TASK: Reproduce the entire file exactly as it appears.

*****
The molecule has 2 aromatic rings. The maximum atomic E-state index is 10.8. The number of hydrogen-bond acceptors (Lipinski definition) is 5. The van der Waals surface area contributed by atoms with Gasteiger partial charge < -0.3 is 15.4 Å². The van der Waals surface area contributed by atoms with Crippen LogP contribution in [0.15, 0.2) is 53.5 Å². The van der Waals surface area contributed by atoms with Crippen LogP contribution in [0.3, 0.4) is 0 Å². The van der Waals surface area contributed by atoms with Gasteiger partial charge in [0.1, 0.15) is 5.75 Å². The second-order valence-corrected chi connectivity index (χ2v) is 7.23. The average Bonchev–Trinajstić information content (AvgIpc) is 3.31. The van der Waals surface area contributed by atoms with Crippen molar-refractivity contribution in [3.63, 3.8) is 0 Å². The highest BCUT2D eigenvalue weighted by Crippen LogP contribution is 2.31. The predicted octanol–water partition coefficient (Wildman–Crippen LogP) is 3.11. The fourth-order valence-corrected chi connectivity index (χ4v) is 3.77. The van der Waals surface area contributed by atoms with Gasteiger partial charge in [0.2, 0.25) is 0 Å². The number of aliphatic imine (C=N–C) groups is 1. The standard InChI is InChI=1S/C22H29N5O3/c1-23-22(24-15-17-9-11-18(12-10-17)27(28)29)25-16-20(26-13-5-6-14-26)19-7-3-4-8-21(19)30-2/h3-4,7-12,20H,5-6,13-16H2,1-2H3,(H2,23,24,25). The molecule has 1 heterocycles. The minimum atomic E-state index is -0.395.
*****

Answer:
The molecule has 2 aromatic rings. The maximum atomic E-state index is 10.8. The number of hydrogen-bond acceptors (Lipinski definition) is 5. The van der Waals surface area contributed by atoms with Gasteiger partial charge < -0.3 is 15.4 Å². The van der Waals surface area contributed by atoms with Crippen LogP contribution in [0.15, 0.2) is 53.5 Å². The van der Waals surface area contributed by atoms with Crippen LogP contribution in [0.3, 0.4) is 0 Å². The van der Waals surface area contributed by atoms with Gasteiger partial charge in [0.1, 0.15) is 5.75 Å². The second-order valence-corrected chi connectivity index (χ2v) is 7.23. The average Bonchev–Trinajstić information content (AvgIpc) is 3.31. The van der Waals surface area contributed by atoms with Crippen molar-refractivity contribution in [3.63, 3.8) is 0 Å². The highest BCUT2D eigenvalue weighted by Crippen LogP contribution is 2.31. The predicted octanol–water partition coefficient (Wildman–Crippen LogP) is 3.11. The fourth-order valence-corrected chi connectivity index (χ4v) is 3.77. The van der Waals surface area contributed by atoms with Gasteiger partial charge in [0.2, 0.25) is 0 Å². The number of aliphatic imine (C=N–C) groups is 1. The standard InChI is InChI=1S/C22H29N5O3/c1-23-22(24-15-17-9-11-18(12-10-17)27(28)29)25-16-20(26-13-5-6-14-26)19-7-3-4-8-21(19)30-2/h3-4,7-12,20H,5-6,13-16H2,1-2H3,(H2,23,24,25). The molecule has 1 heterocycles. The minimum atomic E-state index is -0.395.